Janet Silvera, Senior Gleaner Writer
After his superb performance on the Jamaica Jazz and Blues Festival, it was The System's Romain Virgo who showed supremacy and battled with I-Octane and Beenie Man for the best in showmanship at the inaugural Rainforest Seafood Festival on Ash Wednesday.
Not one bad act appeared on the Catherine Hall Entertainment Complex stage in Montego Bay, and this was evident when Ken Boothe, the epitome of professionalism, graced the stage at 7:30 p.m.
Establishing early in his set that this could easily turn into a musical love fest, Boothe drew for his 1970s' hit, When I Fall In Love. He transitioned into his 1966 hit Artibella, the former Stranger and Ken artiste's voice was as fresh as morning dew and as smooth as the summer breeze.
Full of energy and sweating profusely, it was the man who sang Journey and Goodbye Baby who became the precursor to what the majority of the approximately 15,000 persons who filled the complex have tagged the crème de la crème of staged concerts.
Boothe made way for the sole female on the programme, a slim and downright sexy Tifa, who brightened the grounds at Catherine Hall.
Tifa came to impress the Montego Bay audience, and she did with flying colours. Dashing Out lyric after lyric, the crowd became So Sick with her brilliant performance.
It was also apparent that No Gyal Can Wine like Tifa. Engaging the audience, she showed her prowess and stage appearance when she selected the bass guitarists' guitar as a prop. Her introduction of Matey Wine brought laughter to the Seafood Festival.
Returning to his flock, Prodigal Son was the next artiste to grace the stage.
Though his set was short, his stinging criticism of rapists was memorable. Allowing the Church access to Catherine Hall, Prodigal Son burnt all obeah men and women during his set.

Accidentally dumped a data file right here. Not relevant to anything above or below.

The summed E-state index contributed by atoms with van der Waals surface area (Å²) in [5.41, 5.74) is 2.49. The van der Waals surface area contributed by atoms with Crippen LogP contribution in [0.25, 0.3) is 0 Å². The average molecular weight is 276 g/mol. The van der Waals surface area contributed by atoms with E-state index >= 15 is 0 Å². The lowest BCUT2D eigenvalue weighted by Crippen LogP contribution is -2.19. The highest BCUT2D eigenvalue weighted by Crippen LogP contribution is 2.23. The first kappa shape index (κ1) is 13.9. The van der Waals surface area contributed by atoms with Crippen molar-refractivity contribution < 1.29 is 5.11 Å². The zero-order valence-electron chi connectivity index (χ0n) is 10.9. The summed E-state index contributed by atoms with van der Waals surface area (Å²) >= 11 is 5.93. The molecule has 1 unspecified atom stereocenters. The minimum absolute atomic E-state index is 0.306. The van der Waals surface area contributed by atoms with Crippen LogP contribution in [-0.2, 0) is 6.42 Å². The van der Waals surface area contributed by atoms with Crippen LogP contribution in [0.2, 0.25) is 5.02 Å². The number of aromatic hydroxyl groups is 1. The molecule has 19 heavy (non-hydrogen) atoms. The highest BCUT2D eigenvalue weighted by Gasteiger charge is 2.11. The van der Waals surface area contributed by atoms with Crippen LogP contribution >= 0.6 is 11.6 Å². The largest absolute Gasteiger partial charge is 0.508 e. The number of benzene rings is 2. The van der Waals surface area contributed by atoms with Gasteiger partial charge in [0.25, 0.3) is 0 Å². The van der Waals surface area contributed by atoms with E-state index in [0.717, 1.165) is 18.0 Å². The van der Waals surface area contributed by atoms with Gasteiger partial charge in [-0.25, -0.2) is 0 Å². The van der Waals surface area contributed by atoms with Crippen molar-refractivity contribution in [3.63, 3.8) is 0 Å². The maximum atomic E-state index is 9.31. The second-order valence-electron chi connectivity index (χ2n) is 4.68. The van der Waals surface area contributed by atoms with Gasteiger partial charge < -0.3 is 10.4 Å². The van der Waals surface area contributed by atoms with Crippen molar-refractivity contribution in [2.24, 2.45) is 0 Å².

His positive vibrations were followed by a militant Chronixx, who undoubtedly brings the memory of Peter 'Stepping Razor' Tosh into sharp focus.
Declaring tribal war on Libya, his performance was a reflection of one unafraid of politicians and gunmen.
There was no pretence from the artiste. Like a prophet taking the message to the people, Chronixx burnt like the fire on the screens that acted as a backdrop as he delivered Warrior, Odd Ras and Behind Curtains, connecting with youths, in particular.
Virgo, the former Digicel Rising Star who tore down the 2013 Jamaica Jazz and Blues stage three weeks ago, left his name firmly imprinted in the minds of the members of the audience.
Dripping with perspiration 10 minutes into his set, Virgo, who shocked many seeing him for the first time, changed his uptempo pace with R. Kelly's When a Man Loves. The reward he received were screams of admiration from the women. And when he belted Don't You Remember and Rich in Love, he had won the hearts of all and sundry.
Virgo used his set to show he was in a class by himself, but he had to prove he could light the same type of fires I-Octane and Beenie Man were known for.
Making way for the Energiser bunny I-Octane, Virgo exited the stage singing System.
I-Octane's Lose a Friend and Puff It made instant connections with the audience. He drew from a compilation that included hit after hit. With it, he delivered one of the most powerful performances ever experienced at Catherine Hall.
Then it was time for the man known for his incredible footwork and stage appearance, Beenie Man.
Bringing the curtains down on the Rainforest Seafood Festival, the Grammy Award winner and musical 'Doctor' administered the perfect medication for Montegonians.